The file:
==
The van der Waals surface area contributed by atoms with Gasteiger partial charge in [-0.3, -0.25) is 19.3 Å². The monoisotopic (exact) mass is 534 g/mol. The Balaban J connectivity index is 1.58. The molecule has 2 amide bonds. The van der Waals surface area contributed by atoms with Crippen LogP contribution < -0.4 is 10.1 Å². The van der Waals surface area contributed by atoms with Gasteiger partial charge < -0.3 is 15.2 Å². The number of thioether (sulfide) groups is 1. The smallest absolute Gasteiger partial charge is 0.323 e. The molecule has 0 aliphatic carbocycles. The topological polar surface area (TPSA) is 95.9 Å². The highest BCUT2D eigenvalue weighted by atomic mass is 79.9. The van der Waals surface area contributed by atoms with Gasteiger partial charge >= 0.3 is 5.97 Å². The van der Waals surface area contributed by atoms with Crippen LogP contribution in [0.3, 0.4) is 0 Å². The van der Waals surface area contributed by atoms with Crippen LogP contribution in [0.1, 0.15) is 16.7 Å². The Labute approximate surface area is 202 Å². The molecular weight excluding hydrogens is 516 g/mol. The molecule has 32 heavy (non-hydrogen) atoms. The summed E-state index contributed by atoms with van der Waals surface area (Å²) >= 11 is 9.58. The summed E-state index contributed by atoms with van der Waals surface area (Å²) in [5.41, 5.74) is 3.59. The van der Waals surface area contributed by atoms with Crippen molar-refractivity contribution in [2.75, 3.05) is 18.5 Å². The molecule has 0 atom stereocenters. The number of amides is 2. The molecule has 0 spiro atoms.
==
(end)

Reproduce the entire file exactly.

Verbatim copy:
The van der Waals surface area contributed by atoms with Gasteiger partial charge in [-0.3, -0.25) is 19.3 Å². The monoisotopic (exact) mass is 534 g/mol. The Balaban J connectivity index is 1.58. The molecule has 2 amide bonds. The van der Waals surface area contributed by atoms with Crippen LogP contribution < -0.4 is 10.1 Å². The van der Waals surface area contributed by atoms with Gasteiger partial charge < -0.3 is 15.2 Å². The number of thioether (sulfide) groups is 1. The smallest absolute Gasteiger partial charge is 0.323 e. The molecule has 0 aliphatic carbocycles. The topological polar surface area (TPSA) is 95.9 Å². The highest BCUT2D eigenvalue weighted by atomic mass is 79.9. The van der Waals surface area contributed by atoms with Gasteiger partial charge >= 0.3 is 5.97 Å². The van der Waals surface area contributed by atoms with Crippen LogP contribution in [0.3, 0.4) is 0 Å². The van der Waals surface area contributed by atoms with Crippen LogP contribution in [0.1, 0.15) is 16.7 Å². The Labute approximate surface area is 202 Å². The molecular weight excluding hydrogens is 516 g/mol. The molecule has 32 heavy (non-hydrogen) atoms. The summed E-state index contributed by atoms with van der Waals surface area (Å²) >= 11 is 9.58. The summed E-state index contributed by atoms with van der Waals surface area (Å²) in [5.41, 5.74) is 3.59. The van der Waals surface area contributed by atoms with Crippen molar-refractivity contribution in [2.75, 3.05) is 18.5 Å². The molecule has 0 atom stereocenters. The number of amides is 2. The molecule has 0 spiro atoms.